Updated Friday, January 18, 2013 at 04:55 PM
House Republicans may seek a quick, short-term extension of the government's debt limit, a move that would avoid an immediate default by the Treasury as the party seeks to maximize leverage in negotiations over spending cuts with President Barack Obama this spring, officials said Thursday.
"All options are on the table as far as we're concerned," Rep. Paul Ryan of Wisconsin said at a news conference during a three-day retreat of the rank and file. He said private discussions focused on how best to "achieve progress on controlling our deficits and controlling our debt."
Ryan declined to say how long an extension of the government's borrowing authority is under consideration, or what conditions might be attached. Obama has said repeatedly that he favors additional deficit savings yet he will not negotiate spending cuts as part of an agreement to raise the current $16.4 trillion debt limit. Some Republicans have suggested they may seek unspecified reforms rather than reductions, perhaps trying to force the Democratic-controlled Senate to approve a budget.
The debt limit is one of three deadlines that Congress and the administration will confront this spring. Across-the-board spending cuts begin in early March, and the government runs out of funding for many agencies and services on March 27. By contrast, there is no fixed date for raising the debt limit, since the Treasury has not yet notified Congress when it will exhaust all other measures to stay current with its bills.
Republicans gathered for their retreat at a secluded golf resort a two-hour-plus drive from the Capitol after an awkward beginning to the new Congress.
On Jan. 3, Rep. John Boehner of Ohio drew dissenting votes from nine fellow Republicans in winning a new term as speaker, while one voted present and two abstained. Two days earlier, he had infuriated Republicans as well as Democrats from New York and New Jersey by postponing a vote on emergency relief aid for victims of Superstorm Sandy.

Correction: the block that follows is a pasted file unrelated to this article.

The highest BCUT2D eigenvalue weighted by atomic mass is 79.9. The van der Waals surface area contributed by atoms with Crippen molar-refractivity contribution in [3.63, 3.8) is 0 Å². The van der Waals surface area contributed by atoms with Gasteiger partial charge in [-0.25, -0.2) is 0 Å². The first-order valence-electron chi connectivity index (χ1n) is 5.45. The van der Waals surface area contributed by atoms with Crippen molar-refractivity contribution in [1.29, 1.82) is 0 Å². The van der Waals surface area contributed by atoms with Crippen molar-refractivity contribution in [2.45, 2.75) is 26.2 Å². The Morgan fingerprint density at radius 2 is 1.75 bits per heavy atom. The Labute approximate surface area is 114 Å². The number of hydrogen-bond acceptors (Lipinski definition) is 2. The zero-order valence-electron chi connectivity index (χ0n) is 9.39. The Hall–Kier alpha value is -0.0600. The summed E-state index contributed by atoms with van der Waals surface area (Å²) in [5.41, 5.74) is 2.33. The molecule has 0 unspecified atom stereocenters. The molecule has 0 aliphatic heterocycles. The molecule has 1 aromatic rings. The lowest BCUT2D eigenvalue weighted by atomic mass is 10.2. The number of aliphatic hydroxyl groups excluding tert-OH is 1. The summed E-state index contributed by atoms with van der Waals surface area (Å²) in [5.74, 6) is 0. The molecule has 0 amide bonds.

Last Friday, the party's rank and file overwhelmingly opposed the aid bill when it came to a vote, unhappy that it did not provide for cuts elsewhere in the budget and as a result added to deficits. The $50 billion measure cleared on the strength of Democratic support, a highly unusual event given that Republicans control the House.
At his news conference Thursday, Ryan sidestepped when asked which would inflict the most harm on the economy - implementation of across-the-board cuts, a partial government shutdown or a default.
"The worst thing for the economy is for this Congress and this administration to do nothing to get our debt and deficits under control," said the party's 2012 vice presidential candidate, back in Congress now as House Budget Committee chairman. "We think the worst thing for the economy is to move past these events that are occurring without any progress."
Passage of a shorter-term increase in the debt limit would essentially shuffle the order of the looming deadlines. Rather than flirt with a first-ever default to get their way on spending cuts - a strategy unlikely to win favor on Wall Street - Republicans might threaten a partial government shutdown or allow across-the-board cuts to remain in effect.
Neither is without potential political fallout.
In particular, Republicans paid a heavy political price for a pair of government shutdowns in the 1990s. Yet the economic impact of a brief interruption in some federal services appears far less daunting than the risk of an unprecedented default that could destabilize financial markets at a time the economy is remains short of full strength after the worst recession in decades.
One Republican, Rep. John Fleming of Louisiana, told reporters there had been several proposals in the private discussions to advance the Republican goal of cutting spending while renewing the government's borrowing authority.
Among them is a requirement for approval of a balanced-budget amendment to the Constitution, a condition the Democratic-controlled Senate would almost certainly reject, or perhaps a watered-down requirement for a mere vote on an amendment.